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Depression symptoms can be fought by correcting metabolic deficiencies

An unemployed man in an old coat is seen lying down on a pier in the New York City docks during the Great Depression, 1935.   REUTERS/Lewis W Hine/Franklin D. Roosevelt Presidential Library and Museum/National Archives and Records Administration/Handout/File Photo  FOR EDITORIAL USE ONLY. NOT FOR SALE FOR MARKETING OR ADVERTISING CAMPAIGNS
An unemployed man in an old coat is seen lying down on a pier in the New York City docks during the Great Depression, 1935. REUTERS/Lewis W Hine/Franklin D. Roosevelt Presidential Library and Museum/National Archives and Records Administration/Handout/File Photo FOR EDITORIAL USE ONLY. NOT FOR SALE FOR MARKETING OR ADVERTISING CAMPAIGNS

Washington: A new University of Pittsburgh School of Medicine study says that identifying and treating metabolic deficiencies in patients with treatment-resistant depression can improve symptoms and in some cases even lead to remission.

“What’s really promising about these new findings is that they indicate that there may be physiological mechanisms underlying depression that we can use to improve the quality of life in patients with this disabling illness,” said researcher David Lewis.

Major depressive disorder, also referred to simply as depression, affects nearly 15 million American adults and is one of the most common mental disorders.

Unfortunately, at least 15 percent of patients don’t find relief from conventional treatments such as antidepressant medications and psychotherapy, explained lead study investigator Lisa Pan.

Depression also is the cause of more than two-thirds of suicides that occur annually.

The groundwork for the current study was laid five years ago when Pan with an associate treated a teen with a history of suicide attempts and long-standing depression.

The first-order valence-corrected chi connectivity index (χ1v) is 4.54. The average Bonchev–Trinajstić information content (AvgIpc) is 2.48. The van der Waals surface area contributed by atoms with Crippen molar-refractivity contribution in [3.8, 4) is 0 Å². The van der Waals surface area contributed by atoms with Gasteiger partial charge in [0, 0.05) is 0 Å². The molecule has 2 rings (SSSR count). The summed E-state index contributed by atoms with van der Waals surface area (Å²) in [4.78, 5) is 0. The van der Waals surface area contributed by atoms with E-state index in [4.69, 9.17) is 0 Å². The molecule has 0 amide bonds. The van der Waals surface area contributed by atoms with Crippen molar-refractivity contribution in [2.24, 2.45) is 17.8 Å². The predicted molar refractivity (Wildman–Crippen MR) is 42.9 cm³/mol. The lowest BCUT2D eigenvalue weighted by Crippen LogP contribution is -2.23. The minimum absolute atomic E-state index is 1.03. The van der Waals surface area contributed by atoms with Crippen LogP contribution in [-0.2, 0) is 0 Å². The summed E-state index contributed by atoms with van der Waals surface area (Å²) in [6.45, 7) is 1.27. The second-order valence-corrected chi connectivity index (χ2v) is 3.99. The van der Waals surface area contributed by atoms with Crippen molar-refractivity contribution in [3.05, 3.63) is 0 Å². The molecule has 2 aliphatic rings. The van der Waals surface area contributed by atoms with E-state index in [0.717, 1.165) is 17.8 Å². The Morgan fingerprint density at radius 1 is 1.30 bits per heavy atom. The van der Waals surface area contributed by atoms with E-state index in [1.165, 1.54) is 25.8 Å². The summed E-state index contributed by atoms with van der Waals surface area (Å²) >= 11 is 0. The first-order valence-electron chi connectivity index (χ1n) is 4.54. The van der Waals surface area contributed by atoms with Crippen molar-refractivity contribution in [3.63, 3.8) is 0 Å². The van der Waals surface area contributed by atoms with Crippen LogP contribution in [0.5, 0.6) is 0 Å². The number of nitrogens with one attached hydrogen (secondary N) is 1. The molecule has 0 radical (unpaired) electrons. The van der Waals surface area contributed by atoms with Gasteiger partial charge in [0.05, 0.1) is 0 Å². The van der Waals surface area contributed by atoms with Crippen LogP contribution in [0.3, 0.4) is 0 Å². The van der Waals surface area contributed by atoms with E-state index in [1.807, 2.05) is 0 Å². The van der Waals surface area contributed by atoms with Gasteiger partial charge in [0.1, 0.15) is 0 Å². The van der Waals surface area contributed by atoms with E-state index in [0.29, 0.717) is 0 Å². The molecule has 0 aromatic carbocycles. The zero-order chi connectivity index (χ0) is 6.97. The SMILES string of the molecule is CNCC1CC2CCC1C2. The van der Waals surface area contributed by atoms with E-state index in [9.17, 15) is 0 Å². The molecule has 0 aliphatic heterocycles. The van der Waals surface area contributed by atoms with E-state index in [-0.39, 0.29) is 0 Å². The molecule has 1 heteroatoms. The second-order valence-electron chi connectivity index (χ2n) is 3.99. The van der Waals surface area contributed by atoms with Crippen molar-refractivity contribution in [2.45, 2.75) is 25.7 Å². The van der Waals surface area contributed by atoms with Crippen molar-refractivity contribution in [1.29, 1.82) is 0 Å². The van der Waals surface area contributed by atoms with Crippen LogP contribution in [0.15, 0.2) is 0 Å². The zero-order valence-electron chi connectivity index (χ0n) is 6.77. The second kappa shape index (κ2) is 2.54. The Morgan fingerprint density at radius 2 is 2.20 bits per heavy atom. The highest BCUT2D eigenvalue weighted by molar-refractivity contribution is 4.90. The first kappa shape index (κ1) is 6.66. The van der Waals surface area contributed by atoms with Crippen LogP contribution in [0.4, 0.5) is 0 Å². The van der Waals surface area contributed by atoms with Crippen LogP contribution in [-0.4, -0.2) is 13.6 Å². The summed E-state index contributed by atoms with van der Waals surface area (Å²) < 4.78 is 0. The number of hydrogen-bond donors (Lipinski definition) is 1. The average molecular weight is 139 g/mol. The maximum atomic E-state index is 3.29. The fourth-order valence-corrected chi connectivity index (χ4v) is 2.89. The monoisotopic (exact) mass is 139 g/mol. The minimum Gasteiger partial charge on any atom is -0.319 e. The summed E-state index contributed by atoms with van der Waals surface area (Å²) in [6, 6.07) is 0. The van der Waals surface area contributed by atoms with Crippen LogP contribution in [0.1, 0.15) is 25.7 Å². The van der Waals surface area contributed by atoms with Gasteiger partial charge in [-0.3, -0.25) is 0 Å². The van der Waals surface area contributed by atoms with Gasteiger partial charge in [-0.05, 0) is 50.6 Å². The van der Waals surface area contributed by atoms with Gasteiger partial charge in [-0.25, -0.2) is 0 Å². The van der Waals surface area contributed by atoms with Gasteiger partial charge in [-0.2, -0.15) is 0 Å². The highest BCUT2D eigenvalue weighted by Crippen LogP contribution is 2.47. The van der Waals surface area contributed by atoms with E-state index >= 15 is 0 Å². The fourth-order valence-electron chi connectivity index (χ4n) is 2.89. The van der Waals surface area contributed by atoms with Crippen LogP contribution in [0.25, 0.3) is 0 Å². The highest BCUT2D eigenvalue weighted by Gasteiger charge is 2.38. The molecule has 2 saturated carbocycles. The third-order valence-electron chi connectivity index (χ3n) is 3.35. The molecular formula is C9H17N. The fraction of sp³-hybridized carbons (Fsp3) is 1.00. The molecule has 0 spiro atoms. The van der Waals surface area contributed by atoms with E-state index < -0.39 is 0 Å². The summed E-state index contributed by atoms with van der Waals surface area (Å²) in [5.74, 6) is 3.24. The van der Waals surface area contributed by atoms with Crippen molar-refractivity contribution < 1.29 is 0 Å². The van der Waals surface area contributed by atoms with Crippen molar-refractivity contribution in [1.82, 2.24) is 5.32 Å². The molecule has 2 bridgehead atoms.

“Over a period of years, we tried every treatment available to help this patient, and yet he still found no relief from his depression symptoms,” she explained.

After receiving an analogue of biopterin to correct the deficiency, the patient’s depression symptoms largely disappeared and today he is a thriving college student.

The success prompted the researchers to examine other young adults with depression who were not responding to treatment, explained Pan.

In the published trial, the researchers looked for metabolic abnormalities in 33 adolescents and young adults with treatment-resistant depression and 16 controls.

Although the specific metabolites affected differed among patients, the researchers found that 64 percent of the patients had a deficiency in neurotransmitter metabolism, compared with none of the controls.

In almost all of these patients, treating the underlying deficiency improved their depression symptoms, and some patients even experienced complete remission.

In addition, the further along the patients progress in the treatment, the better they are getting, she added.

The study has been published in American Journal of Psychiatry. (ANI)

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